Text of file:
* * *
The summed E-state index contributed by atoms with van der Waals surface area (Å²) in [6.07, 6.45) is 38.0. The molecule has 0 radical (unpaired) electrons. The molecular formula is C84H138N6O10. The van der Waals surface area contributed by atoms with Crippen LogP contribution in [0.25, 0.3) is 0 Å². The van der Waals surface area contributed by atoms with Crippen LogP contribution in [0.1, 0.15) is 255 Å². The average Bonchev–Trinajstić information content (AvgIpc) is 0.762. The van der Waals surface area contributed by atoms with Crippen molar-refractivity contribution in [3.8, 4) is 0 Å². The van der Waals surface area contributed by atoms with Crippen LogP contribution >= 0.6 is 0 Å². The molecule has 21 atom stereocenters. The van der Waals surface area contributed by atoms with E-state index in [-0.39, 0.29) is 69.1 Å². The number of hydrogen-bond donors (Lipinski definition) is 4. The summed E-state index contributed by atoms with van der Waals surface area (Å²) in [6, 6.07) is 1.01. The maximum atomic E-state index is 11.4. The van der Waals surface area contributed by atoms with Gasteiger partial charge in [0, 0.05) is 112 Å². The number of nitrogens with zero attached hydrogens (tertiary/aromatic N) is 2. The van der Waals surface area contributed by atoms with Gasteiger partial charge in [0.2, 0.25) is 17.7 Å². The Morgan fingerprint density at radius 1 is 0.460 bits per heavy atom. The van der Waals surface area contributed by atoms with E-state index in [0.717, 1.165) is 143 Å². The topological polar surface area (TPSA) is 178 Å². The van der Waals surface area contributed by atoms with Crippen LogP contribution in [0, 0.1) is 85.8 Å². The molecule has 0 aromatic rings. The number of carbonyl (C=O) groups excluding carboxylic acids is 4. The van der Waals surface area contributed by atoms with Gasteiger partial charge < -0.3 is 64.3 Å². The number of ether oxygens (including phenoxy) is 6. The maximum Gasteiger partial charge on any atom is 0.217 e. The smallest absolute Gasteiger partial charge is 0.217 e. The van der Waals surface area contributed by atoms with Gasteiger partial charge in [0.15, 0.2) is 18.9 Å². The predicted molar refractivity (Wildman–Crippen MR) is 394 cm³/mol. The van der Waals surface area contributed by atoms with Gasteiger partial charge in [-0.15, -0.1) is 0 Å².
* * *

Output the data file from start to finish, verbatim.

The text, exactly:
The summed E-state index contributed by atoms with van der Waals surface area (Å²) in [6.07, 6.45) is 38.0. The molecule has 0 radical (unpaired) electrons. The molecular formula is C84H138N6O10. The van der Waals surface area contributed by atoms with Crippen LogP contribution in [0.25, 0.3) is 0 Å². The van der Waals surface area contributed by atoms with Crippen LogP contribution in [0.1, 0.15) is 255 Å². The average Bonchev–Trinajstić information content (AvgIpc) is 0.762. The van der Waals surface area contributed by atoms with Crippen molar-refractivity contribution in [3.8, 4) is 0 Å². The van der Waals surface area contributed by atoms with Crippen LogP contribution >= 0.6 is 0 Å². The molecule has 21 atom stereocenters. The van der Waals surface area contributed by atoms with E-state index in [-0.39, 0.29) is 69.1 Å². The number of hydrogen-bond donors (Lipinski definition) is 4. The summed E-state index contributed by atoms with van der Waals surface area (Å²) in [6, 6.07) is 1.01. The maximum atomic E-state index is 11.4. The van der Waals surface area contributed by atoms with Gasteiger partial charge in [0, 0.05) is 112 Å². The number of nitrogens with zero attached hydrogens (tertiary/aromatic N) is 2. The van der Waals surface area contributed by atoms with Gasteiger partial charge in [0.2, 0.25) is 17.7 Å². The Morgan fingerprint density at radius 1 is 0.460 bits per heavy atom. The van der Waals surface area contributed by atoms with E-state index in [0.717, 1.165) is 143 Å². The topological polar surface area (TPSA) is 178 Å². The van der Waals surface area contributed by atoms with Crippen LogP contribution in [0, 0.1) is 85.8 Å². The molecule has 0 aromatic rings. The number of carbonyl (C=O) groups excluding carboxylic acids is 4. The van der Waals surface area contributed by atoms with Gasteiger partial charge < -0.3 is 64.3 Å². The number of ether oxygens (including phenoxy) is 6. The maximum Gasteiger partial charge on any atom is 0.217 e. The smallest absolute Gasteiger partial charge is 0.217 e. The van der Waals surface area contributed by atoms with Gasteiger partial charge in [0.15, 0.2) is 18.9 Å². The predicted molar refractivity (Wildman–Crippen MR) is 394 cm³/mol. The van der Waals surface area contributed by atoms with Gasteiger partial charge in [-0.15, -0.1) is 0 Å².